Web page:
“Dear Lord,” my reflection said annoyed, “I'm talking to Homer Simpson. Yes, its the money you fool, just what are your plans for today?”

“Well I'm going to work...”

“NO! That would be a really bad idea. We're the same person, well sort of, but close enough. You'll go to work with the intention of doing something with the money but never will. There is a high probability you could spend the rest of your life doing the same thing until you keel over in here from a heart attack. The only thing that would announce the end of your existence would be the smell of your decaying body.”

“How about I call my kids? I could take them on the vacation of their wildest dreams.” I say immediately realizing that wouldn't fly either. They had their own lives, friends, and I wasn't part of that equation. Any attempt by me to become an active part of their lives would be a form of abuse.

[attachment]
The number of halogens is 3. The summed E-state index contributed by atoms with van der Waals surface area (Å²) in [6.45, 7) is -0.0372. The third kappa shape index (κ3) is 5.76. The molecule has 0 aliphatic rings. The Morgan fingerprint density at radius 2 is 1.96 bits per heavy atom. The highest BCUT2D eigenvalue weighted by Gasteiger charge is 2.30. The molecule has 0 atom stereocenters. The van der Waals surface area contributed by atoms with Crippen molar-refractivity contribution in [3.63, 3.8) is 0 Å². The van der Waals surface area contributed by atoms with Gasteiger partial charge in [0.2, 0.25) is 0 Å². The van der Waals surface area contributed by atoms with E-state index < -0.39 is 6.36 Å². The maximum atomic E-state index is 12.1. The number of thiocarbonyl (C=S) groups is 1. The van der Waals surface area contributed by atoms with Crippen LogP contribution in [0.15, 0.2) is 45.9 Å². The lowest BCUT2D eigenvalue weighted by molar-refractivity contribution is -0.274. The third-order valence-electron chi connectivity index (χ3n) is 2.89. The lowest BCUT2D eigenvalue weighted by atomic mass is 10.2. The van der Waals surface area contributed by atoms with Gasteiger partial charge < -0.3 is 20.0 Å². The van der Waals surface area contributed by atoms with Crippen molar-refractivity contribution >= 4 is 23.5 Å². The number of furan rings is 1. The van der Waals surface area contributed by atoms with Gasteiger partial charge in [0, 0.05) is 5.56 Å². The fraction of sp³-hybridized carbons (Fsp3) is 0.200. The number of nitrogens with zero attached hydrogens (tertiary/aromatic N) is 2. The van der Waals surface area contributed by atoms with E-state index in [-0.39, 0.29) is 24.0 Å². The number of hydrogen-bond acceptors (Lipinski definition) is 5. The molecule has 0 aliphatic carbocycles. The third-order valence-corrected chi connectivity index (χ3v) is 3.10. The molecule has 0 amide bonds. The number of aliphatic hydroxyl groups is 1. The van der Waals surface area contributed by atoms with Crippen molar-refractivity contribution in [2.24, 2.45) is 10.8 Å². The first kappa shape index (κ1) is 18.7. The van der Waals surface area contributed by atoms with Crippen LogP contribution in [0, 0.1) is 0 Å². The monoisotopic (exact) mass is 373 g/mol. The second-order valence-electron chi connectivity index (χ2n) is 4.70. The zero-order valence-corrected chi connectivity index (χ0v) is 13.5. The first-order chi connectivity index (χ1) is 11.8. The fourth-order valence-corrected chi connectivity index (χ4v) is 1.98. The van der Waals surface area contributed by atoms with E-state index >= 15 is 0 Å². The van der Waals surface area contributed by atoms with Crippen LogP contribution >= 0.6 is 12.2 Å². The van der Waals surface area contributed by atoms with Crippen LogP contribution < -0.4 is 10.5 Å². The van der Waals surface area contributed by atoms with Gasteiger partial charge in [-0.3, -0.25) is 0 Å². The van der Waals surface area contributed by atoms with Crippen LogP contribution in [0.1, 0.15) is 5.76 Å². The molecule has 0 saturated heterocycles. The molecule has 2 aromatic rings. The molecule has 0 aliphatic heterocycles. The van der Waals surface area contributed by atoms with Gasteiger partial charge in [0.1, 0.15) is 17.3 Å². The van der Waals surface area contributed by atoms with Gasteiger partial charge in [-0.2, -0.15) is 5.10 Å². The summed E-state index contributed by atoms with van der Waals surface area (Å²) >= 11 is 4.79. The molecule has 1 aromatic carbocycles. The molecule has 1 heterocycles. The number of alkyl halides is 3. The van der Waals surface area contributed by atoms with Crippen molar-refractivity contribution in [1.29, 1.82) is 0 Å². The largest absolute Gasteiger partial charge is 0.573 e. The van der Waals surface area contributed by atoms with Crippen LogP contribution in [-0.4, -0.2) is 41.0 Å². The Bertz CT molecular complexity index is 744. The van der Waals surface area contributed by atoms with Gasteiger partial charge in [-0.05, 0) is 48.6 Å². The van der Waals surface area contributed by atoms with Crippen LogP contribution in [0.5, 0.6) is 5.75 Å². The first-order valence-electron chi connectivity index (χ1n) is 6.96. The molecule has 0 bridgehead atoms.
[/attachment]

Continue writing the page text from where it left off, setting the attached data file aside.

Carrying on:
“Alright big boy,” I say to the mirror “just what in the hell am I supposed to do?”

“Leave town,” It replied. “Get your affairs in order, load up your crap into the back of the truck and just drive. No destination, just go and don't stop until you can't go any further. You have no future in this town, trust me I understand why but you might be able to salvage something of a meaningful existence someplace else.”

That's when the alarm clock went off again. Its shrill screeching reaching deep into my soul. I looked over at the unholy device to see it flashing “5:09pm” my normal time to get up and prepare for work. Doubting the very fabric of reality I rushed over to the laptop and checked my account balance. It goes without saying dreams are serious weird affairs and I had a strong suspicion my winning the lottery was just a secondary artifact of my conversation with my younger self in the mirror.

No, the money was real, the bank website had my balance at forty-two million. I signed out and closed the laptop and walked into my living room. Sure enough, the beer cans and tequila bottles were in their proper places on the floor, that left the question of my conversation with the bathroom mirror. Hesitantly, I walked into the bathroom but the only thing I saw was my forty-seven year old reflection. I still looked like shit warmed over, but that was actually a comfort.